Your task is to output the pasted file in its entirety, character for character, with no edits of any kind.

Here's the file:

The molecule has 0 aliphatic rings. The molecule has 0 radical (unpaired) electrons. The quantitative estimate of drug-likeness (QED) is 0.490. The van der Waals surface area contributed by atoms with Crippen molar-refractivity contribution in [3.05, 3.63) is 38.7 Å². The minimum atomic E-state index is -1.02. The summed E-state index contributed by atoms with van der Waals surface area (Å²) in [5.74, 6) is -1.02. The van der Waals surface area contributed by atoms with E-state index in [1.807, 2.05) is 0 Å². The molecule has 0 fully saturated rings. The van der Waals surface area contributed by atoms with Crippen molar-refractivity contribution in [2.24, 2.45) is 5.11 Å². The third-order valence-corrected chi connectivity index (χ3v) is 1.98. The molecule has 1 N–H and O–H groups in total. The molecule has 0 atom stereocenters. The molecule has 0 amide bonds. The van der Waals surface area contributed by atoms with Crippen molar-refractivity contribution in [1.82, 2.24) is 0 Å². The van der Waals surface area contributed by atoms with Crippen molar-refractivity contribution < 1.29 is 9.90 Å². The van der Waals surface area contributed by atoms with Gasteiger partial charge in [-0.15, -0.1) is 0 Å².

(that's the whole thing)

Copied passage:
The molecule has 0 aliphatic rings. The molecule has 0 radical (unpaired) electrons. The quantitative estimate of drug-likeness (QED) is 0.490. The van der Waals surface area contributed by atoms with Crippen molar-refractivity contribution in [3.05, 3.63) is 38.7 Å². The minimum atomic E-state index is -1.02. The summed E-state index contributed by atoms with van der Waals surface area (Å²) in [5.74, 6) is -1.02. The van der Waals surface area contributed by atoms with E-state index in [1.807, 2.05) is 0 Å². The molecule has 0 fully saturated rings. The van der Waals surface area contributed by atoms with Crippen molar-refractivity contribution in [2.24, 2.45) is 5.11 Å². The third-order valence-corrected chi connectivity index (χ3v) is 1.98. The molecule has 1 N–H and O–H groups in total. The molecule has 0 atom stereocenters. The molecule has 0 amide bonds. The van der Waals surface area contributed by atoms with Crippen molar-refractivity contribution in [1.82, 2.24) is 0 Å². The van der Waals surface area contributed by atoms with Crippen molar-refractivity contribution < 1.29 is 9.90 Å². The van der Waals surface area contributed by atoms with Gasteiger partial charge in [-0.15, -0.1) is 0 Å².